- Shae Dewaal
Listening to Ashley Hesseltine and Rayna Greenberg on an episode of their Girls Gotta Eat podcast, as they laugh easily and often about subjects like learning how to orgasm and the pros and cons of 69-ing, it might be easy to think of it as two friends just letting their hair down about all the relationship garbage that drives them crazy. But that wouldn't be giving them enough credit for approaching the iTunes Top 20 Comedy show like consummate professionals.
"A lot of people podcast as hobbies, and that's awesome," Greenberg says. "But from Day 1, we thought a lot about the format, we had a professional photographer take PR pictures. We talked about not just what is our first episode, but what are the first five episodes."
That's a whole lot of commitment for two women who haven't even known each other for two years. Both successful Instagrammers on their own—Greenberg with the food-focused @onehungryjew, Hesseltine with the parody account @brosbeingbasic—the pair met at a social media influencers press event in Aruba in October 2017. "It was a candlelit dinner on the beach with our toes in the sand," Hesseltine says. "We clicked immediately. We came back to New York, and became real-life friends."
That connection also seemed like the perfect fit for an idea Hesseltine had been tossing around for a while: a podcast devoted to issues of sex, dating and relationships for women. With her own stand-up comedy background, Hesseltine knew that in order for the show to match her vision, she would need a partner as adept at comedy as she was. "That was one of the main things that drew me to Rayna, is that she was funny," Hesseltine says. "She had the same mean, petty sense of humor as me when it comes to talking about men."
The journey from that first meeting to Girls Gotta Eat becoming a smash success has been a rapid one, garnering a loyal base of mostly female fans who love Hesseltine and Greenberg's frank discussions of potentially awkward topics. Indeed, where funny women still often struggle to break through in areas like stand-up stages and the writing staffs of late-night talk shows, podcasting has become a place for female-centric comedy to thrive, as the Top 20 Comedy podcasts break down almost 50-50 male and female. Hesseltine agrees that part of that success comes from the fact that there are "zero gatekeepers" for anyone who wants to start a podcast, yet ultimately you've got to deliver content the audiences want. "There's no barrier to entry," Greenberg says, "but that doesn't mean people will come back."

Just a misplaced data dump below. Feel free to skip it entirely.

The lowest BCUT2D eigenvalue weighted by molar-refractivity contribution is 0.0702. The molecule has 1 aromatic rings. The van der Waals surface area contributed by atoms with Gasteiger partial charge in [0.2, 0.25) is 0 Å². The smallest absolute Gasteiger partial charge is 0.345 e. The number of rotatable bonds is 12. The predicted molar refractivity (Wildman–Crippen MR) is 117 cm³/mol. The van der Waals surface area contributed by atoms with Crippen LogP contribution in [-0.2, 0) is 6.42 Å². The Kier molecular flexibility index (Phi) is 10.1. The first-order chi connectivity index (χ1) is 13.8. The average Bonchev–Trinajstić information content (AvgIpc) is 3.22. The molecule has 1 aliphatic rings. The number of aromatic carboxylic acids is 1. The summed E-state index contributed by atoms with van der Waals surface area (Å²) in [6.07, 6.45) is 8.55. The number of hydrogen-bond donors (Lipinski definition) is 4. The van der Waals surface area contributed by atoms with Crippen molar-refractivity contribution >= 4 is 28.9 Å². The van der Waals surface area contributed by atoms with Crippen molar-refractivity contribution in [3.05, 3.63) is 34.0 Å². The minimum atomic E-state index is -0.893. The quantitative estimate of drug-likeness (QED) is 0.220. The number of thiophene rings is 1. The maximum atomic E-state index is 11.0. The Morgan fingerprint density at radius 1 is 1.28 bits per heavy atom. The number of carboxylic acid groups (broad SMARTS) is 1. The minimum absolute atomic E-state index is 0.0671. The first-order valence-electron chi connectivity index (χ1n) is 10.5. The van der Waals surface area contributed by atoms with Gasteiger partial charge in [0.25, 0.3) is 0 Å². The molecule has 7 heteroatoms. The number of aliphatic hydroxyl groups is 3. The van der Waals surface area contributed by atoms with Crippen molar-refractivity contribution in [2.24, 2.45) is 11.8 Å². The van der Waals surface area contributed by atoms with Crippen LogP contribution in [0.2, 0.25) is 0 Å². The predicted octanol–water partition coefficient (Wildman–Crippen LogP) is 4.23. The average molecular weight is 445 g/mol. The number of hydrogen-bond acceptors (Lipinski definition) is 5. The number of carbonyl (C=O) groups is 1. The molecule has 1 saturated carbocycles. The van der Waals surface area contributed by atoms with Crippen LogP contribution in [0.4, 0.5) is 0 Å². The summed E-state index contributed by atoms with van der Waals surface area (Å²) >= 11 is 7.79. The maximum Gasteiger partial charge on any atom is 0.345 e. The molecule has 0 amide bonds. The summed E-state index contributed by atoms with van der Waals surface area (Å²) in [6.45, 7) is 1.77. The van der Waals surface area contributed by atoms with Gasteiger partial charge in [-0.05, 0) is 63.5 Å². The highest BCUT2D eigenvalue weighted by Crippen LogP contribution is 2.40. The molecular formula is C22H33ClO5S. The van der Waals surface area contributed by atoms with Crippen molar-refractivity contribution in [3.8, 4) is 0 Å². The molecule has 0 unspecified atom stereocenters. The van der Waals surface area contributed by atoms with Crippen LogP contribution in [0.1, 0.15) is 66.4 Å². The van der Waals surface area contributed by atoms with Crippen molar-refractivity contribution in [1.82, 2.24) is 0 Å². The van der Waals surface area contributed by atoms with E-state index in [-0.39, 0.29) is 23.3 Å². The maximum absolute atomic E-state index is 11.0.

"I think women want to hear women," Hesseltine adds. "I think they want to hear women talking about the stuff they're dealing with ... They like the friendship we have, and they want to laugh."
As for the subject matter, both women acknowledge that Sex and the City was a huge influence—and not just because Hesseltine and Greenberg themselves are navigating the life of single women in New York City. "The older we get, the more we live all of those experiences," Hesseltine says. "They [SATC] were absolutely the pioneers of women talking about all of these topics—from vibrators to butt stuff to terrible dates."
And naturally, when you're addressing topics from vibrators to butt stuff to terrible dates, there's the possibility for listeners to be unhappy or uncomfortable—which is just fine as far as they're concerned. "There's always going to be people who don't like something you talk about," Greenberg says. "The more you talk, the more chance there is that you're going to offend someone."
When the GGE women talk, however, they talk about what they know, because that's part of the prepared professionalism they bring to the show. Greenberg notes that planning and putting together each episode involves much more time than the one or two hours they spend recording each week, as they consider their general topic for each episode and the tone that they want for that topic. "If you have a plan, you can deviate from the plan," she says. "Do we want a funny episode, or a serious episode? What's in the news right now? Do we have a guest, or not?"
"We really pride ourselves on not just turning on a microphone and shooting the shit," Hesseltine says. "We like our podcast to really have a purpose. Some comedy podcasts where they are just shooting the shit are great. But we like to be honest about it: We know our topic, we know what we're talking about."
For live shows like their Salt Lake City stop, the approach is somewhat different than for the podcast, with an emphasis on pure hilarity, including audience participation. "The live show is a free-for-all," Hesseltine says. "We want laughs, start to finish."
"We want everyone to walk out thinking, 'What the hell just happened in there?'" Greenberg says. "It's a controlled circus."
Sounds like a plan.